In a way, I will agree that the military did encourage this by creating too many states and local governments and what it means is that if we continue in that direction, every village will be either a state or a local government.

Initially, state creation was a strategy to defeat Biafra. It was done to narrow down their areas of influence. And those areas that were agitating against Igbo domination, that is, the South-South, were given their freedom. In a way, it helped to remove the sail from the secessionists. The Federal Government was able to station its troops in Rivers and other places and that tended to bring the war to an end early. So, it was a strategic move. At first, it was good because state creation brought accelerated development to the country. Areas that were not state capitals now became state capitals and things are developed and that is why there are more agitations because every time you create a new state, the capital is given a facelift.

But the agitation that we are having today is due to bad governance at all levels. People have become too parochial. Anybody who comes to power today, whether at the federal or state level, tends to patronise only his own people. Others who are not patronised now become alienated. And that is why agitations are becoming more strident.

The problem also is historical, especially in the North. When the British came, they decided to introduce the system of indirect rule and superimposed one group over all the minority groups and that has been the cause of agitations of minorities in the North. Those minorities formed what is called the Middle Belt Forum (MBF). Now unfortunately, the colonialists left a government that was not balanced. It was lopsided. The North was the largest unit dominated by the Hausa/Fulani who think that they have the right over everybody in Nigeria because they have the largest population. So, for every election they contested, the North always won and North, as far as they are concerned, was them. That mentality continues till date.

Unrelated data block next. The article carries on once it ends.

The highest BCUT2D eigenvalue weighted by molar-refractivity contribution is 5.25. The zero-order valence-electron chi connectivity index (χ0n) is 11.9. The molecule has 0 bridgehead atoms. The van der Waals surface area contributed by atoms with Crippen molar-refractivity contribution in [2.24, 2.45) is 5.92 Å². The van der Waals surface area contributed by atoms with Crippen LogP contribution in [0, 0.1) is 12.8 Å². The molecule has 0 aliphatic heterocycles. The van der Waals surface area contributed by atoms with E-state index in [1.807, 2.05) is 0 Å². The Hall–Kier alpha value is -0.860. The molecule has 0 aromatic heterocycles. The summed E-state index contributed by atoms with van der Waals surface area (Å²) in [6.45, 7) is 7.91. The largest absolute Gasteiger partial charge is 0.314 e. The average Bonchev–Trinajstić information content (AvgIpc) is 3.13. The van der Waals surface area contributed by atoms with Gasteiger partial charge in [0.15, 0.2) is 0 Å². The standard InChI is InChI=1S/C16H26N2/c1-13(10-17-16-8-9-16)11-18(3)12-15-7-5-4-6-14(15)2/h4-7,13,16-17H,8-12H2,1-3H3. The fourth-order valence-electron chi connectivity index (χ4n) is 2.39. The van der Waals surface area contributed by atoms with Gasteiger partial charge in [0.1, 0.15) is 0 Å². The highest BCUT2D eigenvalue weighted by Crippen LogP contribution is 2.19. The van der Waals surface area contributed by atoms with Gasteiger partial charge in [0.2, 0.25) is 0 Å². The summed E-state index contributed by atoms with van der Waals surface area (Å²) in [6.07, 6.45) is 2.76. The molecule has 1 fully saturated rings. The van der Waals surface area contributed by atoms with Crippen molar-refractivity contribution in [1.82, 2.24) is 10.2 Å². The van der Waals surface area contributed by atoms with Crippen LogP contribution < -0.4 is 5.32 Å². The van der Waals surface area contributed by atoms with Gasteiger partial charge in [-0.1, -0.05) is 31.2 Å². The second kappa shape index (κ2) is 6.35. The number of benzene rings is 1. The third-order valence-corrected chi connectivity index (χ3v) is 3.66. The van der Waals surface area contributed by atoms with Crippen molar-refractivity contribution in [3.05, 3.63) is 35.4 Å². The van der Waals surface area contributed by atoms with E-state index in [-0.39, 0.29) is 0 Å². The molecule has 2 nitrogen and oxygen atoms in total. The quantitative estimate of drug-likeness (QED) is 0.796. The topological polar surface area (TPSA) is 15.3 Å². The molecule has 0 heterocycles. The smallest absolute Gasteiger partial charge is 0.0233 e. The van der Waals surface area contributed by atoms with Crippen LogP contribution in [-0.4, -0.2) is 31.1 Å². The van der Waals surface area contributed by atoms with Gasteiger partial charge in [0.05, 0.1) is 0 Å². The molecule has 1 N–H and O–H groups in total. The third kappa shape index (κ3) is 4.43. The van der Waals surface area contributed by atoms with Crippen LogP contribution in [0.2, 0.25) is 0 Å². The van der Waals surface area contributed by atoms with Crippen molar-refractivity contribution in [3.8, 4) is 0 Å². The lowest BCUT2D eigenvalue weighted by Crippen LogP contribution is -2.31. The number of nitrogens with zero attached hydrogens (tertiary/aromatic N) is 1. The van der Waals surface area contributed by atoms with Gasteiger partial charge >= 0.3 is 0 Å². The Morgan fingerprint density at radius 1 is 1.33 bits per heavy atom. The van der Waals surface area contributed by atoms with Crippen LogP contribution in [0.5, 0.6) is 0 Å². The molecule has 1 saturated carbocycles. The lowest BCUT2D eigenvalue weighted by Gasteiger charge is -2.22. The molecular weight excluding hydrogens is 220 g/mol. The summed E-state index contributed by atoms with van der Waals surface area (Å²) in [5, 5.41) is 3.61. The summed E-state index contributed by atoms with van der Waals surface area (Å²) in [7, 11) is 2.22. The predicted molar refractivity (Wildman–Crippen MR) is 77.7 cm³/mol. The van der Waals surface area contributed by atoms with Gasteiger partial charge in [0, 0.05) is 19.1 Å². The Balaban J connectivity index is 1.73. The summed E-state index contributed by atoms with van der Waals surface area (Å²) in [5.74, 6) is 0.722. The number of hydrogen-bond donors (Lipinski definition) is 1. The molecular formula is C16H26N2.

When I joined NADECO in those days, it was on the basis of teaming up with all the progressives in Nigeria in order to remove this imbalance so that everybody will have equitable participation. That was what brought about the election of late Chief MKO Abiola on June 12, 1993. It was because the Middle Belt teamed up with the South-West, South-East and South-South and produced a candidate from the South-West to become the President. But you see the Hausa/Fulani who felt that Nigeria belongs to them annulled that election unfortunately and that now brought about more agitation from the South and especially from the South West. Some of us in the Middle Belt were in alignment with them and that was why I was involved with NADECO to the extent that I became the chairman of NADECO abroad. This is the historical background.

Seeking a solution is what has now brought Nigeria on its toes. Every group, no matter how small, wants to have its own sense of belonging. The answer is for us to sit down and find out how best we can produce a formula that will help us live together as one nation; that will take care of everybody’s fears and these fears are common: fear of marginalisaation. Right now, once you are at the centre, only your own people benefit and everybody else suffers. That kind of thing should be discouraged. And I think this is the restructuring that people are crying about and not necessary more states or more local governments. If we are able to have good governance, people who have got the interest of Nigeria at heart, who will govern the country well and make sure there is equity, justice and fair play then the agitations will reduce.